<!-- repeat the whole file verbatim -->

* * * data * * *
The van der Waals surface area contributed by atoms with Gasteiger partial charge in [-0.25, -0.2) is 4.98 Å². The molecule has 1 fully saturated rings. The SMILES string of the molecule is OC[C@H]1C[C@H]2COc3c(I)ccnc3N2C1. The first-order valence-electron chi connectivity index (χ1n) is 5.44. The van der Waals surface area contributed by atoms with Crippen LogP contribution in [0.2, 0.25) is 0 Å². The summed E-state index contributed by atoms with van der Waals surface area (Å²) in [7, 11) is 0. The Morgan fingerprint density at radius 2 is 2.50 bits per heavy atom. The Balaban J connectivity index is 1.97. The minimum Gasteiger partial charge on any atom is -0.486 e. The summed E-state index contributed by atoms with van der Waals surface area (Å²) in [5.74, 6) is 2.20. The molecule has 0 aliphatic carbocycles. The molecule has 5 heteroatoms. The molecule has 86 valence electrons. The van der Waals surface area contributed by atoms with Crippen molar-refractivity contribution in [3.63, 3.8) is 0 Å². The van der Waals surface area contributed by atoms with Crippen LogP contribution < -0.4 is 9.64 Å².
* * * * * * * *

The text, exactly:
The van der Waals surface area contributed by atoms with Gasteiger partial charge in [-0.25, -0.2) is 4.98 Å². The molecule has 1 fully saturated rings. The SMILES string of the molecule is OC[C@H]1C[C@H]2COc3c(I)ccnc3N2C1. The first-order valence-electron chi connectivity index (χ1n) is 5.44. The van der Waals surface area contributed by atoms with Crippen LogP contribution in [0.2, 0.25) is 0 Å². The summed E-state index contributed by atoms with van der Waals surface area (Å²) in [7, 11) is 0. The Morgan fingerprint density at radius 2 is 2.50 bits per heavy atom. The Balaban J connectivity index is 1.97. The minimum Gasteiger partial charge on any atom is -0.486 e. The summed E-state index contributed by atoms with van der Waals surface area (Å²) in [5.74, 6) is 2.20. The molecule has 0 aliphatic carbocycles. The molecule has 5 heteroatoms. The molecule has 86 valence electrons. The van der Waals surface area contributed by atoms with Crippen molar-refractivity contribution in [3.63, 3.8) is 0 Å². The van der Waals surface area contributed by atoms with Crippen LogP contribution < -0.4 is 9.64 Å².